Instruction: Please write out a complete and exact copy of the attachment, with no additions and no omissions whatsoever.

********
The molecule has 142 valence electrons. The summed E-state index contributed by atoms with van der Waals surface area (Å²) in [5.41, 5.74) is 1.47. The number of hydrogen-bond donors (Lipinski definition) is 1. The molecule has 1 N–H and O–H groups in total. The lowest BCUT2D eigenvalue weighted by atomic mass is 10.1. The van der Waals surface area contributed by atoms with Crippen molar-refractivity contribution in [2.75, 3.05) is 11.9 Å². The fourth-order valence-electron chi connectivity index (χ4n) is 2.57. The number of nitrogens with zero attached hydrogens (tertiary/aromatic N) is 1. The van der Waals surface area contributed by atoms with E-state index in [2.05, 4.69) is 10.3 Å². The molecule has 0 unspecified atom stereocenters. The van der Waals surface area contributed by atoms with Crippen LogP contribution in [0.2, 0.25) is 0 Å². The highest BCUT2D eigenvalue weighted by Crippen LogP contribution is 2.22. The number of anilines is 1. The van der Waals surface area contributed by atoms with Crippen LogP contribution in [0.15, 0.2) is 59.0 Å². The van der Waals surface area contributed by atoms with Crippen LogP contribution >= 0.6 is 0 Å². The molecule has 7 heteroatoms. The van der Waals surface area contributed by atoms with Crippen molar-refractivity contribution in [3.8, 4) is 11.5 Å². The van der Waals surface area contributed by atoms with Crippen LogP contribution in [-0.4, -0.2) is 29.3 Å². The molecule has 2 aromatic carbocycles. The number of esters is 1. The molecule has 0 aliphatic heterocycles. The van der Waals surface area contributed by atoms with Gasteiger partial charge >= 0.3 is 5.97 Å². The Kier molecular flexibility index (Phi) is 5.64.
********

The molecule has 142 valence electrons. The summed E-state index contributed by atoms with van der Waals surface area (Å²) in [5.41, 5.74) is 1.47. The number of hydrogen-bond donors (Lipinski definition) is 1. The molecule has 1 N–H and O–H groups in total. The lowest BCUT2D eigenvalue weighted by atomic mass is 10.1. The van der Waals surface area contributed by atoms with Crippen molar-refractivity contribution in [2.75, 3.05) is 11.9 Å². The fourth-order valence-electron chi connectivity index (χ4n) is 2.57. The number of nitrogens with zero attached hydrogens (tertiary/aromatic N) is 1. The van der Waals surface area contributed by atoms with E-state index in [2.05, 4.69) is 10.3 Å². The molecule has 0 unspecified atom stereocenters. The van der Waals surface area contributed by atoms with Crippen LogP contribution in [0.2, 0.25) is 0 Å². The highest BCUT2D eigenvalue weighted by Crippen LogP contribution is 2.22. The number of anilines is 1. The van der Waals surface area contributed by atoms with Crippen LogP contribution in [0.15, 0.2) is 59.0 Å². The van der Waals surface area contributed by atoms with Crippen LogP contribution >= 0.6 is 0 Å². The molecule has 7 heteroatoms. The van der Waals surface area contributed by atoms with Crippen molar-refractivity contribution in [3.8, 4) is 11.5 Å². The van der Waals surface area contributed by atoms with Crippen LogP contribution in [-0.4, -0.2) is 29.3 Å². The molecule has 2 aromatic carbocycles. The number of esters is 1. The molecule has 0 aliphatic heterocycles. The van der Waals surface area contributed by atoms with Gasteiger partial charge >= 0.3 is 5.97 Å². The Kier molecular flexibility index (Phi) is 5.64.